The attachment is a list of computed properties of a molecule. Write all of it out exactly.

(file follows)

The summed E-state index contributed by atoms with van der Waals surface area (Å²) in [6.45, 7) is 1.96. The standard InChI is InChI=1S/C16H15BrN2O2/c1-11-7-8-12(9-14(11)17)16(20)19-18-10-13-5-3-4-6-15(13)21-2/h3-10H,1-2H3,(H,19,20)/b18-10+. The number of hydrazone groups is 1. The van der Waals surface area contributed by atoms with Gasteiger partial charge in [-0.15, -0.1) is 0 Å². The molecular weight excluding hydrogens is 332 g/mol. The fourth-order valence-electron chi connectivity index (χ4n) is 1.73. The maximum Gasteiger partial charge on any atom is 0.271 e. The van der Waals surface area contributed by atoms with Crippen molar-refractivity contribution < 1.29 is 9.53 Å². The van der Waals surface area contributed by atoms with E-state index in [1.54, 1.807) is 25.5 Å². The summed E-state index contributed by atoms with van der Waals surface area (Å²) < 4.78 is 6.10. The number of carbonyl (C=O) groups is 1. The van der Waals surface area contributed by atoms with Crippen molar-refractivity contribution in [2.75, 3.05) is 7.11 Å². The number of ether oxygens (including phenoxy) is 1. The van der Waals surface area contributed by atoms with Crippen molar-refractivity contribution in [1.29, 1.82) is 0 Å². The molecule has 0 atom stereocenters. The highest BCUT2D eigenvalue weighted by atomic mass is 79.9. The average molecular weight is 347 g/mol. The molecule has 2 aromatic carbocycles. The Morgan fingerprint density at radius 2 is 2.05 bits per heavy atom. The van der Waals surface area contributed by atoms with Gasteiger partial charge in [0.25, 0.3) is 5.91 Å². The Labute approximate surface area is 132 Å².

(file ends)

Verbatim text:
The summed E-state index contributed by atoms with van der Waals surface area (Å²) in [6.45, 7) is 1.96. The standard InChI is InChI=1S/C16H15BrN2O2/c1-11-7-8-12(9-14(11)17)16(20)19-18-10-13-5-3-4-6-15(13)21-2/h3-10H,1-2H3,(H,19,20)/b18-10+. The number of hydrazone groups is 1. The van der Waals surface area contributed by atoms with Gasteiger partial charge in [-0.15, -0.1) is 0 Å². The molecular weight excluding hydrogens is 332 g/mol. The fourth-order valence-electron chi connectivity index (χ4n) is 1.73. The maximum Gasteiger partial charge on any atom is 0.271 e. The van der Waals surface area contributed by atoms with Crippen molar-refractivity contribution < 1.29 is 9.53 Å². The van der Waals surface area contributed by atoms with E-state index in [1.54, 1.807) is 25.5 Å². The summed E-state index contributed by atoms with van der Waals surface area (Å²) < 4.78 is 6.10. The number of carbonyl (C=O) groups is 1. The van der Waals surface area contributed by atoms with Crippen molar-refractivity contribution in [2.75, 3.05) is 7.11 Å². The number of ether oxygens (including phenoxy) is 1. The van der Waals surface area contributed by atoms with Crippen molar-refractivity contribution in [1.29, 1.82) is 0 Å². The molecule has 0 atom stereocenters. The highest BCUT2D eigenvalue weighted by atomic mass is 79.9. The average molecular weight is 347 g/mol. The molecule has 2 aromatic carbocycles. The Morgan fingerprint density at radius 2 is 2.05 bits per heavy atom. The van der Waals surface area contributed by atoms with Gasteiger partial charge in [0.25, 0.3) is 5.91 Å². The Labute approximate surface area is 132 Å².